In my final bits of communication with Carrie, she had taken her own advice and found some peace. Her job was getting better, and most importantly, her family situation was stable. She had more time with Emily, who was entering her teen years, and more time to see friends. I was happy for her. Meanwhile, part of her legacy continued when the ambitious team of Laura Hamlett and Jim Dunn launched Playback St. Louis in early 2002. Carrie had established the framework for such publishing ventures, showing what was possible—and what obstacles needed to be overcome. A book could be written about the lessons she taught many of us. Her legacy is a considerable one. Because of Carrie, scores of people in the artistic community here got to know each other and become friends. Because of Carrie, numerous writers gained professional-looking pieces to add to their portfolios. Because of Carrie, unsung artists throughout the St. Louis music scene and in some cases beyond, gained exposure and acquired clippings to add to their press kits.
And because of Carrie, among so many important things that were to change in my life, I personally learned lessons about collaboration and compromise that continue to this day. I learned that communication is a crucial thing, something to be respected, maintained, and nurtured. And I learned that no ego-related issue, no creative difference, is worth sacrificing a friendship for. Publications come and go, deadlines pass. But our friends and our loved ones are what endure and make the boldest headlines in our lives. They’re the ones who make up our personal community.
The concept of community is perhaps Carrie Lindsey’s greatest and most enduring legacy. Carrie was a sociable person. And she envisioned a community that could become a dynamic part of the culture. She envisioned a community of writers, musicians, photographers, artists, club owners, and advertisers who would collaborate on revitalizing and promoting the local scene, hopefully to inspire curiosity and excitement where all too often, there was merely apathy. And she was an inclusive person. The welcome mat was always out at Carrie’s house in Webster, whether for a casual visit or a high-falutin organizational meeting to plan an event or brainstorm for a new issue. Carrie wanted to hear your ideas. She was never indifferent. Things mattered to her very much. And even if she was short on time, she was seldom short on patience. I admired that about her very much.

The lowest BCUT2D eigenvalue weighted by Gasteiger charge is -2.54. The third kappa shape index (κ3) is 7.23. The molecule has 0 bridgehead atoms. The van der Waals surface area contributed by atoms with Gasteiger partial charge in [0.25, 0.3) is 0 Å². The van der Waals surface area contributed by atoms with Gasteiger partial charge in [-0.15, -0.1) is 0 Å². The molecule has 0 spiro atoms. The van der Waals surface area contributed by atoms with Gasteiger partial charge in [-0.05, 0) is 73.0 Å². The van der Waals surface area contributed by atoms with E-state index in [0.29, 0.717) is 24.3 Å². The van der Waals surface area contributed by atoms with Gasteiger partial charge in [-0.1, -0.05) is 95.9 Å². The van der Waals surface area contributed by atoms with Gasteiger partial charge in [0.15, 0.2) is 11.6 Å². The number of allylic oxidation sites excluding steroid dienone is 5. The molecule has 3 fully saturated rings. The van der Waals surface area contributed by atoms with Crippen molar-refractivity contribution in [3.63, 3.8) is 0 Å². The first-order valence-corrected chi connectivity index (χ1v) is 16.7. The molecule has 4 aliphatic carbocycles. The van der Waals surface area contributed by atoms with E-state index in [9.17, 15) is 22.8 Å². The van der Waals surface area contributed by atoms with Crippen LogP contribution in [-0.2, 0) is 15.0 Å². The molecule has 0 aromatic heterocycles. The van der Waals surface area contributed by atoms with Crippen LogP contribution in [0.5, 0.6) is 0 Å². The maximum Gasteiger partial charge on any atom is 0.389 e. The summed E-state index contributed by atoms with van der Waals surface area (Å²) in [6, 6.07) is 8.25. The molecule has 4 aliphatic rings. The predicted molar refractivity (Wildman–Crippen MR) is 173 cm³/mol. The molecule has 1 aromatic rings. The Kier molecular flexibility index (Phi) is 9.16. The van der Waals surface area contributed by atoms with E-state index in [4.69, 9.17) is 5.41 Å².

In the end, Carrie’s need for community became singularly focused on the community closest to her—her family. Mike was her partner again, Emily was a teenager developing her own talents, many of which were strongly influenced by her mother, and Carrie found a level of stability she hadn’t experienced for years. Her interest in art and music endured, but her priorities had shifted, and that was okay. As she told me, finding peace within yourself was the most important thing. And it appeared Carrie had found that very peace. I dearly wish I could call Carrie up and talk to her again. I wish I could laugh with her about some of the trivialities we used to get worked up about, ask her what music she’s listening to now, and find out about Emily’s latest projects. I wish I could just hear the warmth in her voice again, and say thank you, one more time, for all the things she brought about in my life. But the random tragedy on I-55 has now made that impossible. Carrie, old friend, I will never forget you. May you, Mike and Emily rest in peace. And we’ll make sure the beat goes on, okay? Farewell.
If anyone wishes to share their thoughts/remembrances of Carrie, Mike, or Emily, please feel free to e-mail them directly to the author at email@example.com. If you would like your words or photos to be a part of Playback’s online tribute, e-mail them to firstname.lastname@example.org.